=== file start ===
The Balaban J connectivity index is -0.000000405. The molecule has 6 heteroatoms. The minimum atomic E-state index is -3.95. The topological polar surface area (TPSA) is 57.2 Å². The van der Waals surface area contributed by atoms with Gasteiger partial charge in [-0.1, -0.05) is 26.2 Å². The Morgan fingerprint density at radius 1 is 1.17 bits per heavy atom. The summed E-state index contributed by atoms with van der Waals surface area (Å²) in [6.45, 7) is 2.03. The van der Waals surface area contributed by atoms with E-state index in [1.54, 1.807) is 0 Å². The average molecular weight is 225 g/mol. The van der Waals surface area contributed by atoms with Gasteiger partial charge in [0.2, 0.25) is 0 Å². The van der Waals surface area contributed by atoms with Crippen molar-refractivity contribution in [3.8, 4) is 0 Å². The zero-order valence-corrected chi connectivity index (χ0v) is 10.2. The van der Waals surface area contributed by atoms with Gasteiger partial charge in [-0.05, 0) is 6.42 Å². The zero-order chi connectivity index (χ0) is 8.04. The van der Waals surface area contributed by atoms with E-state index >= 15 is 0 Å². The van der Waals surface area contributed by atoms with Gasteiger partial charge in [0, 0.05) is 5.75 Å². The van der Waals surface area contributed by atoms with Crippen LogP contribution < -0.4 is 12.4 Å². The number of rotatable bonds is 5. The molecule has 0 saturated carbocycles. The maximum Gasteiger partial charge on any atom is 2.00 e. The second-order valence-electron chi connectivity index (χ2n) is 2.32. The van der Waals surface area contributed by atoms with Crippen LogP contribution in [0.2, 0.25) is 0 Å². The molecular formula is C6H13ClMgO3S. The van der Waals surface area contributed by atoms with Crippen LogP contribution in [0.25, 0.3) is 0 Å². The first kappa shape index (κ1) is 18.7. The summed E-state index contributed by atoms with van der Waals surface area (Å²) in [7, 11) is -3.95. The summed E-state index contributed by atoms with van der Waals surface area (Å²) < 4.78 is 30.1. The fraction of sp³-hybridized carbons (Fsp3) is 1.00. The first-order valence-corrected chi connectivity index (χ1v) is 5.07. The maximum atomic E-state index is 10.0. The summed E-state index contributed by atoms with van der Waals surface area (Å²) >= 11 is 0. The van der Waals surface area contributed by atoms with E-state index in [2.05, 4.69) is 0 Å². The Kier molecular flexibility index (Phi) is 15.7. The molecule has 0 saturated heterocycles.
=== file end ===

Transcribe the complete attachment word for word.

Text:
The Balaban J connectivity index is -0.000000405. The molecule has 6 heteroatoms. The minimum atomic E-state index is -3.95. The topological polar surface area (TPSA) is 57.2 Å². The van der Waals surface area contributed by atoms with Gasteiger partial charge in [-0.1, -0.05) is 26.2 Å². The Morgan fingerprint density at radius 1 is 1.17 bits per heavy atom. The summed E-state index contributed by atoms with van der Waals surface area (Å²) in [6.45, 7) is 2.03. The van der Waals surface area contributed by atoms with E-state index in [1.54, 1.807) is 0 Å². The average molecular weight is 225 g/mol. The van der Waals surface area contributed by atoms with Gasteiger partial charge in [0.2, 0.25) is 0 Å². The van der Waals surface area contributed by atoms with Crippen molar-refractivity contribution in [3.8, 4) is 0 Å². The zero-order valence-corrected chi connectivity index (χ0v) is 10.2. The van der Waals surface area contributed by atoms with Gasteiger partial charge in [-0.05, 0) is 6.42 Å². The zero-order chi connectivity index (χ0) is 8.04. The van der Waals surface area contributed by atoms with E-state index >= 15 is 0 Å². The van der Waals surface area contributed by atoms with Gasteiger partial charge in [0, 0.05) is 5.75 Å². The van der Waals surface area contributed by atoms with Crippen LogP contribution < -0.4 is 12.4 Å². The number of rotatable bonds is 5. The molecule has 0 saturated carbocycles. The maximum Gasteiger partial charge on any atom is 2.00 e. The second-order valence-electron chi connectivity index (χ2n) is 2.32. The van der Waals surface area contributed by atoms with Crippen LogP contribution in [0.2, 0.25) is 0 Å². The molecular formula is C6H13ClMgO3S. The van der Waals surface area contributed by atoms with Crippen LogP contribution in [0.25, 0.3) is 0 Å². The first kappa shape index (κ1) is 18.7. The summed E-state index contributed by atoms with van der Waals surface area (Å²) in [7, 11) is -3.95. The summed E-state index contributed by atoms with van der Waals surface area (Å²) < 4.78 is 30.1. The fraction of sp³-hybridized carbons (Fsp3) is 1.00. The first-order valence-corrected chi connectivity index (χ1v) is 5.07. The maximum atomic E-state index is 10.0. The summed E-state index contributed by atoms with van der Waals surface area (Å²) >= 11 is 0. The van der Waals surface area contributed by atoms with E-state index in [2.05, 4.69) is 0 Å². The Kier molecular flexibility index (Phi) is 15.7. The molecule has 0 saturated heterocycles.